Over 80 organizations working for racial justice, faith, energy justice, and youth encouraged the US Department of Energy to announce a blueprint outlining how Tennessee Valley Authority (TVA) will shift to 100 percent renewable power by 2030. The Tennessee Valley Authority has stood out as the country’s largest public power supplier, yet the federally controlled utility has no plans to attain emission-free power at this time. Despite President Joe Biden’s aim of decarbonizing the US electricity industry by 2035, this remains the case.
The groups demanded that the DOE employ TVA will serve as a national laboratory that will help to shape the country’s sustainable and just energy shift in a letter sent today to Jennifer Granholm, Energy Secretary, and Martin Keller, Director of the National Renewable Energy Laboratories.
“TVA has the potential to be the utility leader our country needs to address the climate emergency,” stated Gaby Sarri-Tobar, who is an energy justice advocate at Center for Biological Diversity. “With its current fossil-fuel-friendly board and CEO, TVA will continue to make little progress toward reaching 100 percent renewable as well as just energy by the year 2030. If Secretary Granholm’s team successfully persuades TVA to make significant adjustments, it has the potential to transform the whole US energy system.”
TVA recently stated that two of its four existing coal facilities would be retired. Still, the utility is contemplating substituting them with gas plants, increasing the utility’s reliance on fossil fuels. The Kingston Fossil Plant, for example, was the site of the greatest industrial spill in US history, resulting in an environmental disaster and public health.
This year, TVA announced a $1 billion project at the Paradise and Colbert facilities to build six additional combustion turbine gas units. According to the utility’s forecasts, it will emit over 34 million tons of the CO2 (carbon dioxide) per year by 2038. Solar and wind power account for only 3% of TVA’s total energy supply.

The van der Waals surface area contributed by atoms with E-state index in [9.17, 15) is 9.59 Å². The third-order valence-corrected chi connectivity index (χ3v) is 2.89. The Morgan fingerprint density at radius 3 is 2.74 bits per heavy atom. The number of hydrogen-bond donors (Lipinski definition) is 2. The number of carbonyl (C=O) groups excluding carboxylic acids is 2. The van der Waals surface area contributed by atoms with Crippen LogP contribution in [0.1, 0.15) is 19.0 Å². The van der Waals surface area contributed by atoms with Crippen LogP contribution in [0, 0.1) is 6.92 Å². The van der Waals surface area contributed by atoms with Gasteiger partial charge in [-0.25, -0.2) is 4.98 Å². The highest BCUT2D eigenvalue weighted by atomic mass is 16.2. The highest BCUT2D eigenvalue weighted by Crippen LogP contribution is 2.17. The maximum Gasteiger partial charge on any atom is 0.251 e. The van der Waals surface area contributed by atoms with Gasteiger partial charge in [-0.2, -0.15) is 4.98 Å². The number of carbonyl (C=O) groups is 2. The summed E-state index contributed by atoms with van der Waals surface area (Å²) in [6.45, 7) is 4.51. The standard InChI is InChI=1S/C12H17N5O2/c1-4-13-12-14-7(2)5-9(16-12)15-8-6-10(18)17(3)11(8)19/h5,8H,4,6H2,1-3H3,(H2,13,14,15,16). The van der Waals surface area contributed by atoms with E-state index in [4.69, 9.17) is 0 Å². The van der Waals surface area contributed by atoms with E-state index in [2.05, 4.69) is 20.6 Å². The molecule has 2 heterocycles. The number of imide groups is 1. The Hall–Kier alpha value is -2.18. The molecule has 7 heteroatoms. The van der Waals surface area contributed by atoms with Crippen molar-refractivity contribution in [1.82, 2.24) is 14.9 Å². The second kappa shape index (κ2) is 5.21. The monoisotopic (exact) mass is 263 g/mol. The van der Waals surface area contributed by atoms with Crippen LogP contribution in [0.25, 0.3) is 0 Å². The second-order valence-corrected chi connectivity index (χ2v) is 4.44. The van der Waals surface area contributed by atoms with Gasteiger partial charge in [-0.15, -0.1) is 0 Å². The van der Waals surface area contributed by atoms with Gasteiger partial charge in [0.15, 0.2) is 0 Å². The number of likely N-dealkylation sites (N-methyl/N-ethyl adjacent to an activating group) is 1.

Amy Kelly, a campaign spokesperson for the Beyond Coal Campaign of Sierra Club in the Tennessee Valley, said, “A 100 percent clean electric system is achievable and required.” “We all seek an energy prospect that supports everyone, especially those communities most affected by air and water pollution, climate change, and fossil fuel use. Heavy fossil fuel portfolio of TVA may be shifted to one that is fully renewable and consistent with the administration’s decarbonization target, thanks to the inventiveness of DOE’s national laboratories.”
TVA President and Chief Executive Officer Jeff J. Lyash stated in May that he aims to decarbonize TVA by the year 2050, although he did not elaborate on how he plans to do it. Despite the seriousness of the climate crisis and growing energy insecurity, some groups argue that the timescale is too short. Despite this new target, the company continues to rely on dubious alternatives such as fracked gas, which will exacerbate climate inequity in the Tennessee Valley.